Global demand for passenger air travel (measured in paid passenger-kilometers, RPK) was down 66.7% in the first half of 2021 compared to the same period in 2019, showing the difficult situation of the global airline industry considering the pandemic. The data was released last week by the International Air Transport Association (IATA).
IATA disclosed that demand for international air travel in June fell by 80.9% compared to June 2019. On the domestic side, which has shown to be stronger, demand fell 22.4% taking the same basis of comparison.
The sector’s positive side continues to be cargo transportation, whose demand grew by 8% in the first half of this year compared to 2019. In June, the growth in demand for cargo was 9.9% compared to June 2019.
IATA director-general Willie Walsh stressed that the industry is in a period of recovery, but still has many challenges.
“Demand for cargo is at a good moment. I believe air carriers are responsible for sustaining supply,” he said in a reference to the smaller space to carry parcels in the belly of aircraft given the drop in passenger flights.
Walsh said the international scenario is still quite short of the ideal. “I don’t think it’s what we expected. We know how important international demand is for this sector. But there is evidence that vaccination is succeeding. We see the disparity between people vaccinated and those in hospitals. The evidence is clear that fully vaccinated people should not be prevented from traveling”.
Despite the growth of vaccination against COVID-19 around the world, nations have shown resistance in reopening borders. According to data compiled by IATA, three out of four countries have put in place international traffic restrictions by June 2021 - either through full lockdown, quarantine measures or a ban on travelers entering from higher-risk countries.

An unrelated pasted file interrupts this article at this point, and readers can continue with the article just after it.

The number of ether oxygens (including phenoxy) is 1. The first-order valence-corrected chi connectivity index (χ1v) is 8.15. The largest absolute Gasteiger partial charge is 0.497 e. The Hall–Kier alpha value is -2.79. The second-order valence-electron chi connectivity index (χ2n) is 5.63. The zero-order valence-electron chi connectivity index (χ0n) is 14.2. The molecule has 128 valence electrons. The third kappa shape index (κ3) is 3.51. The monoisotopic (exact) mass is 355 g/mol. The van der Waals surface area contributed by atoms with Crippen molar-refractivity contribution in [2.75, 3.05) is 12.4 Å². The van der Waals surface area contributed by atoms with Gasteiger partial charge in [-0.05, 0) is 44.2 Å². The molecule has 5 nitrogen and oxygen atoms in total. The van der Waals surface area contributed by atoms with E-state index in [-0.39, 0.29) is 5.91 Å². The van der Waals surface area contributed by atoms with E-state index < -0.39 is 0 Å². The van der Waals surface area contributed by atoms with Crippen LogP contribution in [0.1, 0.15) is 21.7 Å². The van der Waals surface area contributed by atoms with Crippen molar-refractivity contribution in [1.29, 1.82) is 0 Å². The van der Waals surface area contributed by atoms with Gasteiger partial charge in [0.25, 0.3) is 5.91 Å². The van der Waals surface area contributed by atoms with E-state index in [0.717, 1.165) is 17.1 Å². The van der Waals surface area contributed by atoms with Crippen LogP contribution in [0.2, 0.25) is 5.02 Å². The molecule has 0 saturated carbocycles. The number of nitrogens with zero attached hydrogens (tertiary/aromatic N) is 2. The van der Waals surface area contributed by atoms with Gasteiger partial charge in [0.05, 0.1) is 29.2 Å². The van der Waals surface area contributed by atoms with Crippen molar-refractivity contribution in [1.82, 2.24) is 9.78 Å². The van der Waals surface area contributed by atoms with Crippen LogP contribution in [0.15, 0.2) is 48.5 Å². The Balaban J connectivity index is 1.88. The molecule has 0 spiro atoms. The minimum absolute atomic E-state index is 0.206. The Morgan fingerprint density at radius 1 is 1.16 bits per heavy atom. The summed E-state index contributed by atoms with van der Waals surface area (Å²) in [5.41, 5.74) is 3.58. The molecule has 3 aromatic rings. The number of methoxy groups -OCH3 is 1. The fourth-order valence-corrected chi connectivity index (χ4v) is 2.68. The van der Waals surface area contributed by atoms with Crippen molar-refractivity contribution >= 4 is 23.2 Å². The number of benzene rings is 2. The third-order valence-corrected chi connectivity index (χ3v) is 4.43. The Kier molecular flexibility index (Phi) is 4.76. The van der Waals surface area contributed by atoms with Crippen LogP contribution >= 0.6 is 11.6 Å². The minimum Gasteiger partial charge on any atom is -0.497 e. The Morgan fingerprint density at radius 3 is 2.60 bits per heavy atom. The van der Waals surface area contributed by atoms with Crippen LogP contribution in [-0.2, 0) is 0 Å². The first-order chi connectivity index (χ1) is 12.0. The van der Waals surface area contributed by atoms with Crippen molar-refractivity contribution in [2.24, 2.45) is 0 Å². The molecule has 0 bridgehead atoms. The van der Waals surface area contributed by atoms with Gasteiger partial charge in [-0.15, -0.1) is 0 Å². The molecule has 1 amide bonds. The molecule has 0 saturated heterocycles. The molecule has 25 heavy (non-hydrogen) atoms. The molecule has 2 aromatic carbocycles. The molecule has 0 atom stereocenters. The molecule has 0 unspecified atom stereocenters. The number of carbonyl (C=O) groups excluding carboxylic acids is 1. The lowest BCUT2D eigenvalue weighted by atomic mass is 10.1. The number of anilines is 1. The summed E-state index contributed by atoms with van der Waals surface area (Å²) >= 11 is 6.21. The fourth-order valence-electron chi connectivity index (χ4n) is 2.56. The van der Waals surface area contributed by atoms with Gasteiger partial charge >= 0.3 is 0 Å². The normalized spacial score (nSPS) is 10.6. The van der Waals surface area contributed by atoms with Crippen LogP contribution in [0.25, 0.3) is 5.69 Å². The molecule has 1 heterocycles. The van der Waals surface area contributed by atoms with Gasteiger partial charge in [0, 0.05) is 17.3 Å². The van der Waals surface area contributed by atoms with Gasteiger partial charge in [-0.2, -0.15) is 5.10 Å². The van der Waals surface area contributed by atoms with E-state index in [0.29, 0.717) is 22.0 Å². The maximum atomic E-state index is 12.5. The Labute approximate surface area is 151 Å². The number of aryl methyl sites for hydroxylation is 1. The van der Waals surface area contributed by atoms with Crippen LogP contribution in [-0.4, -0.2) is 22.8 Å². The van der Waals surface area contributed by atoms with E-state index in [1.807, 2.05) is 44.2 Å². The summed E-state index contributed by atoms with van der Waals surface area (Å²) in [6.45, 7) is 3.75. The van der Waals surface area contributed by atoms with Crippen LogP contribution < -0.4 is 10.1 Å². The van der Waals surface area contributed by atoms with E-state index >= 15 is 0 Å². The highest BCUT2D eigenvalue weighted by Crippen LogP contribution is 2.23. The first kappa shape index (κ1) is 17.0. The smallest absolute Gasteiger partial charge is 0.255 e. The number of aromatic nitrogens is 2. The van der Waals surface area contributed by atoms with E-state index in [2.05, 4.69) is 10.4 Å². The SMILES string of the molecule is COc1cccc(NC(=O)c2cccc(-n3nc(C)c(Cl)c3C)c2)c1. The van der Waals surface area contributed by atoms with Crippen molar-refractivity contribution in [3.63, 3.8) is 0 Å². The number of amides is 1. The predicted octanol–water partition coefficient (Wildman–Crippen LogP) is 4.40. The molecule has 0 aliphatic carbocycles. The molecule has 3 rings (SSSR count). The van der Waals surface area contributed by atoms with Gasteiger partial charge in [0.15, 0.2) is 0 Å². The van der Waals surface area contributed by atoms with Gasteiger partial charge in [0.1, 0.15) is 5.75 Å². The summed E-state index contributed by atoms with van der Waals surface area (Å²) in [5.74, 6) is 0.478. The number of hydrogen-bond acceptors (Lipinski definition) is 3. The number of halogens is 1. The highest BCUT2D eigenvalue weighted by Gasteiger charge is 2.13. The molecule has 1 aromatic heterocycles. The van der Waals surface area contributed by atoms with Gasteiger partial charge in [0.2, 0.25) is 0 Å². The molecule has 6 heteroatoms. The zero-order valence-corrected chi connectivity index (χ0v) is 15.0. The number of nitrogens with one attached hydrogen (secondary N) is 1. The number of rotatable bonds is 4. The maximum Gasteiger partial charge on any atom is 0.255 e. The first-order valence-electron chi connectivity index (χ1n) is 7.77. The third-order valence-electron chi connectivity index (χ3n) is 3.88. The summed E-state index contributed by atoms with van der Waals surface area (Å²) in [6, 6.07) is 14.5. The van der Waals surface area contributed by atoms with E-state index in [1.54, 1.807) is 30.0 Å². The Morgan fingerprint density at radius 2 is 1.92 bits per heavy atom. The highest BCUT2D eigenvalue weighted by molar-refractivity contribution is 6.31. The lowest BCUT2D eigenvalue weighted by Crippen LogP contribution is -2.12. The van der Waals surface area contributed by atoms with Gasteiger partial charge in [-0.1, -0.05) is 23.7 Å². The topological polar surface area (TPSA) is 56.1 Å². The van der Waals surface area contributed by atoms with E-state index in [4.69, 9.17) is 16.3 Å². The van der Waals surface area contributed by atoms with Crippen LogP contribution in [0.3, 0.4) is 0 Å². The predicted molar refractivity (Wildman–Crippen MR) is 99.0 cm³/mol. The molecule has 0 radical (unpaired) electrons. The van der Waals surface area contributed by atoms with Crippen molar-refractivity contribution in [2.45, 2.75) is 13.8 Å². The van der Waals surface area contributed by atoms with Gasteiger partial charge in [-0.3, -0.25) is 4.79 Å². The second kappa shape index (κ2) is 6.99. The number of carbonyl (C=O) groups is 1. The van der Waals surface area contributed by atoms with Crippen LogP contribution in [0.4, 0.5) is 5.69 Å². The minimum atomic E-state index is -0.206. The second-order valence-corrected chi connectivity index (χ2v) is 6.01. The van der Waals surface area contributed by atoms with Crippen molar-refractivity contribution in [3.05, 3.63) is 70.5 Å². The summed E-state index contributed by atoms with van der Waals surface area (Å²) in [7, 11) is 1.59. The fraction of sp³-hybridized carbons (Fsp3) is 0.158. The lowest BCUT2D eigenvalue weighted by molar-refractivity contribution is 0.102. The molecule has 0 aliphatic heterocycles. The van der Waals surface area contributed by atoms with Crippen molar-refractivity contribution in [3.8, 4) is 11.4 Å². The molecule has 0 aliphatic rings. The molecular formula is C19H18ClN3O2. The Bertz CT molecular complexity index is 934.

An association survey of 182 countries said 23 had the market completely closed to international traffic in June and 60 had restrictions on higher-risk regions. In addition, 52 required quarantine measures for travelers originating from countries with high contamination. Only 46 presented an open market to travelers, imposing measures such as proof of vaccination.
The figure is very similar to an identical survey done in January this year, where 28 nations were completely closed, 67 had restrictions in some regions, 44 enforced quarantine measures in regions with higher risk, and 43 did not enforce restrictions.
The similarity between the numbers stunned the association, as the number of people vaccinated was zero in January. By June, many countries had already administered around 70 doses of the vaccine for every 100 inhabitants. “It is illogical to prevent vaccinated people from travelling”, Walsh said.
According to the IATA director-general, opening up the international market is key. “International air travel is not just a holiday. It connects people and routes. It connects business. This has a big effect not only for the airline industry or tourism,” he said.